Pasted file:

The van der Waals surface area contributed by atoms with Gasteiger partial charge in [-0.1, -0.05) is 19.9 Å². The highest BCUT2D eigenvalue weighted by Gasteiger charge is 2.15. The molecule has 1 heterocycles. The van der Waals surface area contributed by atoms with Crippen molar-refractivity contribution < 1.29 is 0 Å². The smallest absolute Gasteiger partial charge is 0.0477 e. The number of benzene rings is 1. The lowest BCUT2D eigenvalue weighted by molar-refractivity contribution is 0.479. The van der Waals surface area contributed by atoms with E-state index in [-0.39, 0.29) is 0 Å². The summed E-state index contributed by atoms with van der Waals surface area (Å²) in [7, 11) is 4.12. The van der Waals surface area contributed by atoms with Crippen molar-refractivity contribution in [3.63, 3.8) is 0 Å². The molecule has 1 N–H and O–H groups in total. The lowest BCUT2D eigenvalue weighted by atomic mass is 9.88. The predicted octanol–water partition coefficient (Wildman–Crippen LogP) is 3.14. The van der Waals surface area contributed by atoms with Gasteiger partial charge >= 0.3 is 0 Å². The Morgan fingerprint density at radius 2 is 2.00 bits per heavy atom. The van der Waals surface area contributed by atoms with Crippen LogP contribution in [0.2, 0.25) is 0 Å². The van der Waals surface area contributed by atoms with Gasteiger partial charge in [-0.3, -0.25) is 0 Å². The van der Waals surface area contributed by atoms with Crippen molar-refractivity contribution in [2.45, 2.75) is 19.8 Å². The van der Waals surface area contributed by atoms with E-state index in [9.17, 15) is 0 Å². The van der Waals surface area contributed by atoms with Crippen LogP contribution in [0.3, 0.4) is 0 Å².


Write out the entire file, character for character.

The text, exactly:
The van der Waals surface area contributed by atoms with Gasteiger partial charge in [-0.1, -0.05) is 19.9 Å². The highest BCUT2D eigenvalue weighted by Gasteiger charge is 2.15. The molecule has 1 heterocycles. The van der Waals surface area contributed by atoms with Crippen molar-refractivity contribution < 1.29 is 0 Å². The smallest absolute Gasteiger partial charge is 0.0477 e. The number of benzene rings is 1. The lowest BCUT2D eigenvalue weighted by molar-refractivity contribution is 0.479. The van der Waals surface area contributed by atoms with E-state index in [-0.39, 0.29) is 0 Å². The summed E-state index contributed by atoms with van der Waals surface area (Å²) in [7, 11) is 4.12. The van der Waals surface area contributed by atoms with Crippen molar-refractivity contribution in [3.63, 3.8) is 0 Å². The molecule has 1 N–H and O–H groups in total. The lowest BCUT2D eigenvalue weighted by atomic mass is 9.88. The predicted octanol–water partition coefficient (Wildman–Crippen LogP) is 3.14. The van der Waals surface area contributed by atoms with Gasteiger partial charge >= 0.3 is 0 Å². The Morgan fingerprint density at radius 2 is 2.00 bits per heavy atom. The van der Waals surface area contributed by atoms with Crippen LogP contribution in [0.2, 0.25) is 0 Å². The van der Waals surface area contributed by atoms with Gasteiger partial charge in [-0.3, -0.25) is 0 Å². The van der Waals surface area contributed by atoms with Crippen molar-refractivity contribution in [2.45, 2.75) is 19.8 Å². The van der Waals surface area contributed by atoms with E-state index in [9.17, 15) is 0 Å². The van der Waals surface area contributed by atoms with Crippen LogP contribution in [0.3, 0.4) is 0 Å².